Everyone's pretty enthralled in all the plankton they're catching!  Check out the headlamps; super intense, I know. (Photo credit: Jason Flower).

Hard-core plankton identification in the lab. Here are Jules and Hilary.  (Photo credit: Fadilah Ali).

Continuing with all of the fun that's been going on 'round hurr, last Friday all of us with CIEE (students, staff, interns, families, pets, etc) gathered at a local baseball field for some good ol'fashioned competitive fun, Ultimate Frisbee style.  It was students versus staff, and things got pretty intense.  Within the first round we had one black eye and one scraped knee (not on the same person, thankfully!).  Needless to say everyone was really competitive, but in a light-hearted way.  It was just really fun for all of us to blow off some steam and to play against our professors!  In the end, the staff ended up winning (dangit...) but it was all in good fun!

Now, getting to this past week.  Unfortunately, both Hilary and I came down with quite the assortment of pulmonary diseases and have been incapacitated for the whole week.  I hardly left CIEE property (let alone my room) for days.  At the end of the week we both finally made it to the doctors (we're both kinda stubborn and thought we were getting better...) and are now on antibiotics and are on the path to recovery.  Don't worry, we're OK!!  But, to ensure that we do not infect everyone else, we are currently residing in an apartment that is next to our resident director's house.  It is fully equipped, except for a TV (oh no whatever will we doooo!).  I have to admit, it's almost nice being away for a little while.  And, the front porch overlooks the water, so I can't really complain. 

The view from our illness isolation apartment.  Just remember that I've been sick for a week so I don't exactly look my best or know how to interact with the outside world anymore...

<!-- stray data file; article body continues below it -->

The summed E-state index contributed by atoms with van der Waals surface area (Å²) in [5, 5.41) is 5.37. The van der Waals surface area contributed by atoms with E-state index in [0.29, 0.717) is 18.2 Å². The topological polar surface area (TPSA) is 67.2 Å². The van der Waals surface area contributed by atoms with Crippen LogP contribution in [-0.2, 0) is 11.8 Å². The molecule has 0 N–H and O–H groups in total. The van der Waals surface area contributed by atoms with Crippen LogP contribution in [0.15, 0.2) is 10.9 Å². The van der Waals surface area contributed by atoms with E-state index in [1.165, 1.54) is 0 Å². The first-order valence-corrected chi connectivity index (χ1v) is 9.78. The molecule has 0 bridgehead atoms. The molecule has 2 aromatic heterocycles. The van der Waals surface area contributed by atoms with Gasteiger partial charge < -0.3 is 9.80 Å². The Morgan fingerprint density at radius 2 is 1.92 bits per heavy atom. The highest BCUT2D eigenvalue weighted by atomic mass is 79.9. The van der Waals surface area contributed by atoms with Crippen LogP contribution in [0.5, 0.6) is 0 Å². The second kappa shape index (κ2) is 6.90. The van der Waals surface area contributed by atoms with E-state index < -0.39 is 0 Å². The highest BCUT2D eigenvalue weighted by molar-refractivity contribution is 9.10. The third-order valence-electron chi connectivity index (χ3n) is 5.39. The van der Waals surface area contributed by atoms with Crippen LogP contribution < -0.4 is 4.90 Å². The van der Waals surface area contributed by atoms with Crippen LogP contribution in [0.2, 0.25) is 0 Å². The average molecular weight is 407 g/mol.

Anyway, I'm just looking forward to getting back into the swing of actual school and stuff (oh gosh what has gotten into me?!) because we only have FIVE SHORT WEEKS LEFT.  It's crazy to think of how fast time flies here, but as the saying goes, it's because I've been having so much fun!  I do miss everyone back home and look forward to returning to little ol' Narragansett, but I want to make sure I'm healthy enough to really enjoy the rest of my time on this incredible island. 

Well, I hope y'all enjoyed this rather long post, but hey, at least I broke up some of my narrative with beautiful pictures!! 

Sending lots of love from the Caribbean,

Sunday, March 11, 2012

Flying Through The Sea

Greetings my dear fans!  It sure has been a little while since my last post; that's because I've been so busy being an underwater scientist!  We've all gotten started on our Independent Research Projects and things have been rather busy around here.  Remember how I told you I was going to do research on those sea urchins?  Well, my research plan has changed a bit and now I'm going to look at the impact of all herbivores (plant-eating animals) on algae growth, meaning my research will extend to fishes and whatnot!  I won't bore you the experimental details, but it involves cages, tiles, and algae growth!

Aside from everyone working diligently on their research projects, we've done some cool things in our classes, including dissecting a ton of lionfish, snorkeling to observe the behavior of surgeonfish, underwater videography (pic below), learning Papiamentu (I'm practically fluent), and taking field trips to the villages/cities of the north (pics below).  It's been a really great past two weeks.  Be forewarned, it's gonna be a long post.

Let's delve more into detail for some of these events, shall we?  Firstly, underwater videography.  You might be wondering, what is that?  Well, it's when you bring a camera in this giant housing down with you when you dive and you essentially video tape the benthic environment (i.e. corals, sand, rubble, etc).  What is challenging about this particular skill is that you need to move rather slowly and remain relatively close to the substrate without touching it.  After we get the videos, we go back to the lab, take still-frames and then analyze points on those frames to see if they have different algae and coral species in order to categorize the benthos.